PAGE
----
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Trigueros v. New Orleans City

United States District Court, E.D. Louisiana

March 13, 2018

JENNIFER TRIGUEROS
v.
NEW ORLEANS CITY ET AL

         SECTION "L" (4)

          ORDER & REASONS

         Before the Court is Defendant's motion to dismiss, R. Doc. 5. Plaintiff responds in opposition, R. Doc. 7. Having considered the parties' briefs and the applicable law, the Court issues this Order & Reasons.

         I. BACKGROUND

         From February 2015 to January 2017, Plaintiff Jennifer Trigueros was employed by Defendants New Orleans City (“City”) and Coroner Jeffrey Rouse (“Rouse”) as a death investigator. R. Doc. 1 at 2. The position of death investigator was classified as exempt from overtime and Plaintiff was not paid overtime though she was often required to work more than 40 hours per week. R. Doc. 1 at 3. Plaintiff alleges that Defendants misclassified her job position and that she was entitled to overtime wages. R. Doc. 1 at 3. Plaintiff further alleges that she was terminated from her position because she complained about the lack of overtime wages on Facebook. R. Doc. 1 at 3-4. Plaintiff brings claims for overtime wages and damages for retaliatory termination under the FLSA. R. Doc. 1 at 4. Plaintiff additionally brings claims for overtime and vacation pay under the LWPA. R. Doc. 1 at 5.

         Defendant New Orleans City answers the complaint generally denying Plaintiff's allegations. R. Doc. 6. City also asserts the following defenses: failure to state a claim, prescription, and failure to mitigate. R. Doc. 6 at 1.

         II. PENDING MOTION

         Defendant Rouse has filed a motion to dismiss for failure to state a claim. R. Doc. 5. First, Defendant argues that the FLSA does not apply to Plaintiff's claims because she only worked in intrastate commerce. R. Doc. 5 at 4-5. Defendant claims that Plaintiff only worked within Orleans Parish and was not connected with interstate commerce. R. Doc. 5 at 5. Second, and in the alternative, Defendant argues that if the FLSA does apply it preempts Plaintiff's Louisiana state law claims. R. Doc. 5 at 5. Third, Defendant argues that Plaintiff has not alleged a protected activity under the FLSA. R. Doc. 5 at 6. Defendant argues that posting to Facebook is not a protected activity because does not qualify as “filing a complaint” under the FLSA. R. Doc. 5 at 6-7. Finally, Defendant argues that he is entitled to qualified immunity and state statutory immunity. R. Doc. 5 at 8.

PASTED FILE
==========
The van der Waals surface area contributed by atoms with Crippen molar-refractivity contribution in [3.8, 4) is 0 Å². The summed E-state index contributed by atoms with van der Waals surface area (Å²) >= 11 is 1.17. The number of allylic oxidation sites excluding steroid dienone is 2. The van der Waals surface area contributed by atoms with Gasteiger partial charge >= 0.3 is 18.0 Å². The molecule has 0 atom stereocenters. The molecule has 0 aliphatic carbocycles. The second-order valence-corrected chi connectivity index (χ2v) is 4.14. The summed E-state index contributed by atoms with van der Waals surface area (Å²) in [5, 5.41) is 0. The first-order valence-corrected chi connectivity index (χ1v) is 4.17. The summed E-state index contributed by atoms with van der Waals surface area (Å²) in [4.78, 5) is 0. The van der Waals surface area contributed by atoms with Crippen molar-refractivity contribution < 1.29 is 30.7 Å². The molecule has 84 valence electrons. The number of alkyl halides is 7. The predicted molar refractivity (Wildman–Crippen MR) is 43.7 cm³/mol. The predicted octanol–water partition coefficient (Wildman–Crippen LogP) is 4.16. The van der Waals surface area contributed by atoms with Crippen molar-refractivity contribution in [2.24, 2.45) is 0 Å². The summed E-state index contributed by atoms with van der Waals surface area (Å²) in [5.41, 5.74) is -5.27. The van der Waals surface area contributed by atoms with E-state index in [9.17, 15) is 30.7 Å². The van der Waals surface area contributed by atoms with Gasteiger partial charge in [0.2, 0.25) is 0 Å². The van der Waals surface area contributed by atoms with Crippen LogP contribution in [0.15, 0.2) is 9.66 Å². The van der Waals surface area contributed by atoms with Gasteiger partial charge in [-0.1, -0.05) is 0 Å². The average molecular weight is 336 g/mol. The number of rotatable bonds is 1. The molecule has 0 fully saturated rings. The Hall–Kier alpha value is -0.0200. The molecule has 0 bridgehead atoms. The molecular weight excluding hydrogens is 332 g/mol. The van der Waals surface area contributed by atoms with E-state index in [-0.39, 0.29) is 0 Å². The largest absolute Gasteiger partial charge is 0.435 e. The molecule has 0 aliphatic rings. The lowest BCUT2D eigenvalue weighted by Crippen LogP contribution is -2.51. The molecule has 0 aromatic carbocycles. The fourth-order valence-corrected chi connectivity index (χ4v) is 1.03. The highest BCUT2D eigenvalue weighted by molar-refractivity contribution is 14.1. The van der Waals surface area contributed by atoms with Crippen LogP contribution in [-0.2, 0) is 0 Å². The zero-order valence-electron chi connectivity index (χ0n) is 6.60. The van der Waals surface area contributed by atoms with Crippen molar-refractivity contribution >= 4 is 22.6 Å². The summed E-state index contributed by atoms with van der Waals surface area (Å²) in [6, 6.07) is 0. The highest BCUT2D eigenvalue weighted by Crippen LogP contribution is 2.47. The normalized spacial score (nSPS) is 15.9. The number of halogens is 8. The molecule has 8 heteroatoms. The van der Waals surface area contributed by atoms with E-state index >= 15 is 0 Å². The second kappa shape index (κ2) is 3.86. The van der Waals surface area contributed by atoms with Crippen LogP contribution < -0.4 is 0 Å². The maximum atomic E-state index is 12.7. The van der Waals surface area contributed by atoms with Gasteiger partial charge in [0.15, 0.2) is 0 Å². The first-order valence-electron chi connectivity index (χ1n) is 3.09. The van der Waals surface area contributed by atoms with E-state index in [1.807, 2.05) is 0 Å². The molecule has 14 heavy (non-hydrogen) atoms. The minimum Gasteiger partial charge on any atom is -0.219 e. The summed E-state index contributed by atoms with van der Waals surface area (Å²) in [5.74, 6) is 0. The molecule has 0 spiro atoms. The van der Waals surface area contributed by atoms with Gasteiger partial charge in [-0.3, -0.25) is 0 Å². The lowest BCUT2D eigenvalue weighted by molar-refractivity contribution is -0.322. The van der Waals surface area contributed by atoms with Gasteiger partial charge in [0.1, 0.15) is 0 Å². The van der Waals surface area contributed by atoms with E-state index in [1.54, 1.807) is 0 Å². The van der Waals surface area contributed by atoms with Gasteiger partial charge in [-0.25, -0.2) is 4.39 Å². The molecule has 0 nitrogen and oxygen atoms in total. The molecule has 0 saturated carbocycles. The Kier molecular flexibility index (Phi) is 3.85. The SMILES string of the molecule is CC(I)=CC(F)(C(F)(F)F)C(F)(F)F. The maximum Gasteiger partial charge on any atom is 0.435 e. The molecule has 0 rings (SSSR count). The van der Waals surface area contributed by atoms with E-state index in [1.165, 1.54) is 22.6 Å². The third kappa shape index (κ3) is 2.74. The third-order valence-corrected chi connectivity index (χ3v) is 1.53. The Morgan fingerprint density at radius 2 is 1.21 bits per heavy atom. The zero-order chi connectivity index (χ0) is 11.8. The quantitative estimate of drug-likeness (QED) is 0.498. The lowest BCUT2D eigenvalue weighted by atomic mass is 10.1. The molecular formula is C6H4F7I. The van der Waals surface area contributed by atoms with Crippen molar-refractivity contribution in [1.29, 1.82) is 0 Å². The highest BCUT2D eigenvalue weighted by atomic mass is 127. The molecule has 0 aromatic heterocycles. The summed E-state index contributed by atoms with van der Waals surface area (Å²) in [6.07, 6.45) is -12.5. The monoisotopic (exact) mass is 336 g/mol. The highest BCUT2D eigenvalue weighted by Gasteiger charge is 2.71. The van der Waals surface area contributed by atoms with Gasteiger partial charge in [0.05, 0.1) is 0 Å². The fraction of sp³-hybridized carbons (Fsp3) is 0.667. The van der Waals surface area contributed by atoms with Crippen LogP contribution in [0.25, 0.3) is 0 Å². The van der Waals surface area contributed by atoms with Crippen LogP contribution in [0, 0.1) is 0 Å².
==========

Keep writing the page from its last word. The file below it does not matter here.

Plaintiff responds in opposition arguing that she has clearly alleged that Defendant is subject to and has violated the FLSA. R. Doc. 7 at 3. Plaintiff argues that it is too early to dismiss her claims based on the information in Defendant's motion because she has made the asserted allegations in her complaint. Plaintiff requests that if any portion of her complaint is deficient she be allowed to amend. R. Doc. 7 at 4.

         III. LAW & ANALYSIS

         a. Motion to Dismiss Standard

         The Federal Rules of Civil Procedure permit a defendant to seek a dismissal of a complaint based on the “failure to state a claim upon which relief can be granted.” Fed.R.Civ.P. 12(b)(6). A complaint should not be dismissed for failure to state a claim “unless it appears beyond doubt that the plaintiff can prove no set of facts in support of his claim which would entitle him to relief.” Conley v. Gibson, 355 U.S. 41, 47 (1957). Generally, when evaluating a motion to dismiss pursuant to Rule 12(b)(6), the court should not look past the pleadings.

         “To survive a motion to dismiss, a complaint must contain sufficient factual matter, accepted as true, to ‘state a claim to relief that is plausible on its face.'” Ashcroft v. Iqbal, 556 U.S. 662, 678 (2009) (quoting Bell Atlantic Corp. v. Twombly, 550 U.S. 544, 570 (2007)). The district court must construe facts in the light most favorable to the nonmoving party and must accept as true all factual allegations contained in the complaint. Ashcroft, 556 U.S. at 678. “A claim has facial plausibility when the plaintiff pleads factual content that allows the court to draw the reasonable inference that the defendant is liable for the misconduct alleged.” Id. A court “do[es] not accept as true conclusory allegations, unwarranted factual inferences, or legal conclusions.” Plotkin v. IP Axess Inc., 407 F.3d 690, 696 (5th Cir. 2005).

         b. Discussion

         Here, the Court has been provided only the bare bones facts in Plaintiff's complaint. Therefore, the Court finds that it does not have sufficient information to make a determination regarding Defendant's motion to dismiss. It is appropriate in this case to allow the Plaintiff to amend her ...


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